Instead of picking up garbage in the hallways, Yugoslavian-born Gac Filipaj, 52, will collecting his diploma at Columbia University in New York today when he graduates with honors after working on his bachelor’s degree for 12 years.
“I am extremely pleased and happy to see the results of my efforts pay off after all of this time,” the classics major told ABC News.
Filipaj fled to the United States from war-torn Yugoslavia in 1992, leaving behind his parents and siblings on a family farm in Montenegro.
He spoke virtually no English when he arrived in New York, but he had a passion to finish the education he began as a part-time student at Law College in Belgrade. He settled in Bronx, started taking English classes at Theodore Roosevelt High School and, after he was told by a friend that Columbia University was the best school in the city, took a job there as a custodian.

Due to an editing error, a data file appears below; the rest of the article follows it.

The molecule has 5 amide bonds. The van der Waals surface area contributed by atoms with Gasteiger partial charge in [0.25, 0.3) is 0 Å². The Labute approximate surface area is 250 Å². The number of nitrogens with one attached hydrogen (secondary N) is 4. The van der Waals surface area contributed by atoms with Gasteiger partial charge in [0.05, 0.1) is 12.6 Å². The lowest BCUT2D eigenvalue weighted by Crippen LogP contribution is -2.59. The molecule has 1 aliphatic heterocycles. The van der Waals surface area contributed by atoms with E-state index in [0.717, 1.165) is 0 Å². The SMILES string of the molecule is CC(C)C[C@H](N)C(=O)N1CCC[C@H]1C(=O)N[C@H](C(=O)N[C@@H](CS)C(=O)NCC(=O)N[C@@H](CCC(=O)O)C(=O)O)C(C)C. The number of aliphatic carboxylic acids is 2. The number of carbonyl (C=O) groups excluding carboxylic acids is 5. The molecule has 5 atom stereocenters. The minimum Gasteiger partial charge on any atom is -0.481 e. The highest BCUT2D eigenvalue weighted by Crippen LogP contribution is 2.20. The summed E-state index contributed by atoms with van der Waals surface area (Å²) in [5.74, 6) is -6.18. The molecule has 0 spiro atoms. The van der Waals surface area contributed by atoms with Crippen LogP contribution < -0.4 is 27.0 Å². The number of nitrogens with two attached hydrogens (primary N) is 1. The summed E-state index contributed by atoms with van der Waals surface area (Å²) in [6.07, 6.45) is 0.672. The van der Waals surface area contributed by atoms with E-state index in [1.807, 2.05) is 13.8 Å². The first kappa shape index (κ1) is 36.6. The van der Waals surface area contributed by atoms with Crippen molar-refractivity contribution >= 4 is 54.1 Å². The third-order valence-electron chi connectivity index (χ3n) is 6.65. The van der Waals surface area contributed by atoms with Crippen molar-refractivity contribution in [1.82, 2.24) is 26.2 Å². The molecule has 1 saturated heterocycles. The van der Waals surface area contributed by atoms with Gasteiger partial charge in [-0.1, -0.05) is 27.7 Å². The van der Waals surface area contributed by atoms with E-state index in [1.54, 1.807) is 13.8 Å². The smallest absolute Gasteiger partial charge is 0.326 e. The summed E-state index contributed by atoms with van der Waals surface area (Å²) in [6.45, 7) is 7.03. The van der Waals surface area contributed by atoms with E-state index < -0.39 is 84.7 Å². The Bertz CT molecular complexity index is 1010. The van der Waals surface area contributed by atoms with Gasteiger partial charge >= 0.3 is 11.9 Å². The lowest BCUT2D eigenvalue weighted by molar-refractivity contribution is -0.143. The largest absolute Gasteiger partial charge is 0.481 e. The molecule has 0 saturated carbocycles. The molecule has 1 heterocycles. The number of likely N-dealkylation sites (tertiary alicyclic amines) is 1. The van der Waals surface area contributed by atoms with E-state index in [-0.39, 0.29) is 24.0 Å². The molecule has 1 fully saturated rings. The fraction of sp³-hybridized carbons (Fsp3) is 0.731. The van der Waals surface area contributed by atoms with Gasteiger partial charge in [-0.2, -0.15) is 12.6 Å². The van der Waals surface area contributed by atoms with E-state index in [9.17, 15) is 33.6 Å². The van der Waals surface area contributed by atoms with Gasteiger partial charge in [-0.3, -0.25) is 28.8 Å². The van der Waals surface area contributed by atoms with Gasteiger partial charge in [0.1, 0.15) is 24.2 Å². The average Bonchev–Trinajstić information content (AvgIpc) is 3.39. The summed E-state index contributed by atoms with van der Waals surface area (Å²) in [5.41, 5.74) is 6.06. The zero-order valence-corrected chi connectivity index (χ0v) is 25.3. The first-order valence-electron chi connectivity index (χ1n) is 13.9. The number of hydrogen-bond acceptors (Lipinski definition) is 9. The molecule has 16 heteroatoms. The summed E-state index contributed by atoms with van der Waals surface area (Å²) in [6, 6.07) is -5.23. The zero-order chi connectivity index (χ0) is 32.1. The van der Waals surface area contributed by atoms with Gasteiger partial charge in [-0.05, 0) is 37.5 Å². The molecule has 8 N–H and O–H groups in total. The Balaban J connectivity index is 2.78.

After studying English for six years, he was proficient enough to begin taking classes there part-time. He attended class in the mornings and worked an eight-hour shift in the afternoon before commuting home at night to the Bronx to study.
The university provides tuition exemption for employees for a number of courses per semester. But there are no exemptions from the school’s demanding requirements.
“They’re in class with all of the other highly talented undergraduates,” Peter Awn, dean of the School of General Studies, told ABCNews.com.
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